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US MEK policy (32)
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US confrontation with Iran

 
  

Project: US confrontation with Iran

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November 20, 2001

       The Wall Street Journal publishes an op-ed piece by Eliot Cohen advocating the overthrow of the mullahs in Iran. Cohen writes: “First, if one front in this war is the contest for free and moderate governance in the Muslim world, the US should throw its weight behind pro-Western and anticlerical forces there. The immediate choice lies before the US government in regard to Iran. We can either make tactical accommodations with the regime there in return for modest (or illusory) sharing of intelligence, reduced support for some terrorist groups and the like, or do everything in our power to support a civil society that loathes the mullahs and yearns to overturn their rule. It will be wise, moral and unpopular (among some of our allies) to choose the latter course. The overthrow of the first theocratic revolutionary Muslim state and its replacement by a moderate or secular government, however, would be no less important a victory in this war than the annihilation of bin Laden.” [Wall Street Journal, 11/20/2001]
People and organizations involved: Eliot A. Cohen
          

January 19, 2002

       George Melloan, a deputy editor of the Wall Street Journal editorial page, calls on the Bush administration to adopt a hardline policy toward Iran. “Mr. Bush has already advised the clerics to butt out of Afghanistan. Next will come attention to Iran's support of terrorism. It will need to start with a demand that Iran, the PLO and Hezbollah recognize Israel's right to exist or accept the consequences of refusal.” [Wall Street Journal, 1/19/2002]
          

February 18, 2002

       Reuel Marc Gerecht, a resident fellow at the American Enterprise Institute, calls on the Bush administration to adopt an aggressive policy awards Iran. He says the US must make it clear that it “favors real popular government in Iran.” There are “only two meaningful options,” he writes, “confront clerical Iran and its proxies militarily or ring it with an oil embargo.” Gerecht clearly opposes any sort of dialog with Iran's government. “If Washington wants to dissuade and punish the clerical regime, it will have to use force, the only currency the clerics truly respect.... Starting at the periphery of the Iranian world—Lebanon and possibly Afghanistan—probably makes the most tactical and strategic sense. Lebanon, in particular, offers the United States the option of hitting three targets—Hezbollah, the clerics, and the Assad regime—at once. However, if al-Qaeda's liaison with Iran is active, then Washington should probably take the gloves off and hit the clerical regime with enormous force.” As a start, the US should tell Iran to halt its flights to Damascus, which “supply Hezbollah in Lebanon” with arms. Some of the arms are then routed to “Palestinians in Gaza and the West Bank,” he says. They should also be warned that “any aircraft suspected of carrying military materiel will be forcibly diverted to Israel, shot down, or destroyed on the tarmac.” [The Weekly Standard, 2/18/2002]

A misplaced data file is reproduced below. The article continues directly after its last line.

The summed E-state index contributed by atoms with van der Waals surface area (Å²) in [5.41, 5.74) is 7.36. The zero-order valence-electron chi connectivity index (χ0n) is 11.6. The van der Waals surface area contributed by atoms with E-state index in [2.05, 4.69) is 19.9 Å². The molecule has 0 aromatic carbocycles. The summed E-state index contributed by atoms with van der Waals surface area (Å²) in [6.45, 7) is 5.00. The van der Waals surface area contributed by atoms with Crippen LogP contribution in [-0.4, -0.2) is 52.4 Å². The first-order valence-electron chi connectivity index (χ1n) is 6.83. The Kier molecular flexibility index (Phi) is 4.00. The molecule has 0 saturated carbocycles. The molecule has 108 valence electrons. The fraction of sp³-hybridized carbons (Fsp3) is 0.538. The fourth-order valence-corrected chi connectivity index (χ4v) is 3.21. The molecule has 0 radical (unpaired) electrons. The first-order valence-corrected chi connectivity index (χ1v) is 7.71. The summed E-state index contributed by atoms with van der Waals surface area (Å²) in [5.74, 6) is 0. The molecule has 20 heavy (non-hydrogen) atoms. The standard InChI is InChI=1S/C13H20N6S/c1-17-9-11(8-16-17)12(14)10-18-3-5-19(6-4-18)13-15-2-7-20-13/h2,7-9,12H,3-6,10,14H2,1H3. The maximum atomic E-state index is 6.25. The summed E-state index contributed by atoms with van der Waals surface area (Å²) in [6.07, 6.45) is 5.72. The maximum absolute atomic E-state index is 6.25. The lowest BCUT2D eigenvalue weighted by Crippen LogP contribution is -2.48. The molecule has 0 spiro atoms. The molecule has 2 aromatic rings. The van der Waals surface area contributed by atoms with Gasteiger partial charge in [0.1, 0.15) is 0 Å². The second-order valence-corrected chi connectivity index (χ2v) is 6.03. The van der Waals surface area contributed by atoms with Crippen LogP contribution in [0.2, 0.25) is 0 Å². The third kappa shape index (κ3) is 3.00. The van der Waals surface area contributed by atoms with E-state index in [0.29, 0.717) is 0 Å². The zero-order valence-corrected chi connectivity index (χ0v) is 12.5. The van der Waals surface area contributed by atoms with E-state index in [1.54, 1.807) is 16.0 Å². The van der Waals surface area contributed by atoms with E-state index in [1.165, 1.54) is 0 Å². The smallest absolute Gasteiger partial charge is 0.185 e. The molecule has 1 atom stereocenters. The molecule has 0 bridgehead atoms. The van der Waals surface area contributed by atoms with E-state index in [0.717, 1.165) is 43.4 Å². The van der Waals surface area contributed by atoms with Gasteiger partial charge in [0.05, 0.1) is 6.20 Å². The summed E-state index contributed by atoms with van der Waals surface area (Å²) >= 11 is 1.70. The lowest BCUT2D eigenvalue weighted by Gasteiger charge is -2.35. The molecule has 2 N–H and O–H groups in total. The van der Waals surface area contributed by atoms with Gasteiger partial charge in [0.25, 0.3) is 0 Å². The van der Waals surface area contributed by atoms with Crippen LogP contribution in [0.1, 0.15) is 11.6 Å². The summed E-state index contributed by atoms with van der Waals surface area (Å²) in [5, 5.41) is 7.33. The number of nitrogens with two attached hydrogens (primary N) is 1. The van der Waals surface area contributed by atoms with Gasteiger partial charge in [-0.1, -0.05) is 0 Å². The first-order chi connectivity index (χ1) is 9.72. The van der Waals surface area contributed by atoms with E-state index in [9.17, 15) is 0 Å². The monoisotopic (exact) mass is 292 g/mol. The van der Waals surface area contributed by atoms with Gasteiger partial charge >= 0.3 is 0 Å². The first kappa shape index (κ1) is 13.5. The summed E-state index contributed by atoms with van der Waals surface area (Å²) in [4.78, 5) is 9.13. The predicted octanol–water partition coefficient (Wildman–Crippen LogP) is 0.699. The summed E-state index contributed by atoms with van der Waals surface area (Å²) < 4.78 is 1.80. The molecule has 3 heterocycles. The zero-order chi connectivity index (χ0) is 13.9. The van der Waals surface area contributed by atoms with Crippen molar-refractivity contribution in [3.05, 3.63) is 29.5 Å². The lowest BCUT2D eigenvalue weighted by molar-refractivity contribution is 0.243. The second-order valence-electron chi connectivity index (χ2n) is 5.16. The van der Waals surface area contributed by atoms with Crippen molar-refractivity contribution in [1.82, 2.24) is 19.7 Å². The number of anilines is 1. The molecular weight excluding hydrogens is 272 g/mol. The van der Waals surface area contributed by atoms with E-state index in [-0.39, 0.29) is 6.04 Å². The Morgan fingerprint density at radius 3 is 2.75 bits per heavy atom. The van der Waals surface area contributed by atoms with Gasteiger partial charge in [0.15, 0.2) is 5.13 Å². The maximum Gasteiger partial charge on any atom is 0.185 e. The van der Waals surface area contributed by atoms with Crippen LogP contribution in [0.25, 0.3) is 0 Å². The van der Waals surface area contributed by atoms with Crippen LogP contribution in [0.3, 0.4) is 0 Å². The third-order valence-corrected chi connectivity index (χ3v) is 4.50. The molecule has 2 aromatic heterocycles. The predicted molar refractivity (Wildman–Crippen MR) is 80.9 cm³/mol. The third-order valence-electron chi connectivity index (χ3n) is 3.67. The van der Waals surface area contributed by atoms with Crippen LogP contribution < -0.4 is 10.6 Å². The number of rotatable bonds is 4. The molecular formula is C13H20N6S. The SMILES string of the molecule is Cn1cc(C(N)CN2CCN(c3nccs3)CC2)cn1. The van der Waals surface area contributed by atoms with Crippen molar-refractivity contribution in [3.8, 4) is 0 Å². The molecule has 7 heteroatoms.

People and organizations involved: Reuel Marc Gerecht
          

August 9, 2003

       Newsday reports that according to a senior official and another source within the Bush administration, the “ultimate objective” of Undersecretary of Defense Douglas Feith and “a group of neo-conservative civilians inside the Pentagon is change of government in Iran.” The report says that the “immediate objective appeared to be to ‘antagonize Iran so that they get frustrated and then by their reactions harden US policy against them.’” It apparently is no secret within the administration, as Secretary of State Colin Powell has recently complained directly to the Defense Secretary, Donald Rumsfeld, about Feith's activities. [Newsday, 8/9/03]
People and organizations involved: Douglas Feith
          

September 26, 2003

       American Enterprise Institute hosts Hossein Khomeini, grandson of the Ayatollah Rohallah Khomeini. Khomeini leads a discussion or Iran's future at the Wohlstetter Conference Center in Washington D.C. He is introduced by Michael Ledeen. [American Enterprise Institute, 9/26/2003]
People and organizations involved: Michael Ledeen
          

December 2003

       American Enterprise Institute's vice president, Danielle Pletka, says that guidelines set by Donald Rumsfeld in August restricting the Pentagon's communications with Iranian reformers have hindered analysts' efforts to collect important information. (see August 2003) “I think information is a commodity we trade in freely in the United States,” she says. “The idea that informational meetings with Iranians should be off-limits to members of our government that deal with nonproliferation and national security seems to me to be foolish in the extreme.” [The New York Sun, 12/2/2003]
People and organizations involved: Danielle Pletka, Donald Rumsfeld
          

December 19, 2003

       Michael Ledeen, in an op-ed piece published by the Wall Street Journal, makes numerous charges against the Iranian government saying it supports terrorism and is on the verge of developing a nuclear weapon. He asserts that the Bush administration must therefore act soon against Iran. He says Iran is the “ultimate litmus test of the seriousness of the Bush administration” and that the “...[administration's] ability to conduct an effective campaign against the mullahs in Tehran will determine the outcome of the war against the terror masters.” Ledeen asserts that the US does not need to invade Iran to “liberate it,” rather it only needs to support the “enthusiastically pro-American” people, as the US did the “Serbs against Slobodan Milosovic, the Filipinos against the Marcoses, the Poles against Soviet Communism.” [Wall Street Journal, 12/19/2003]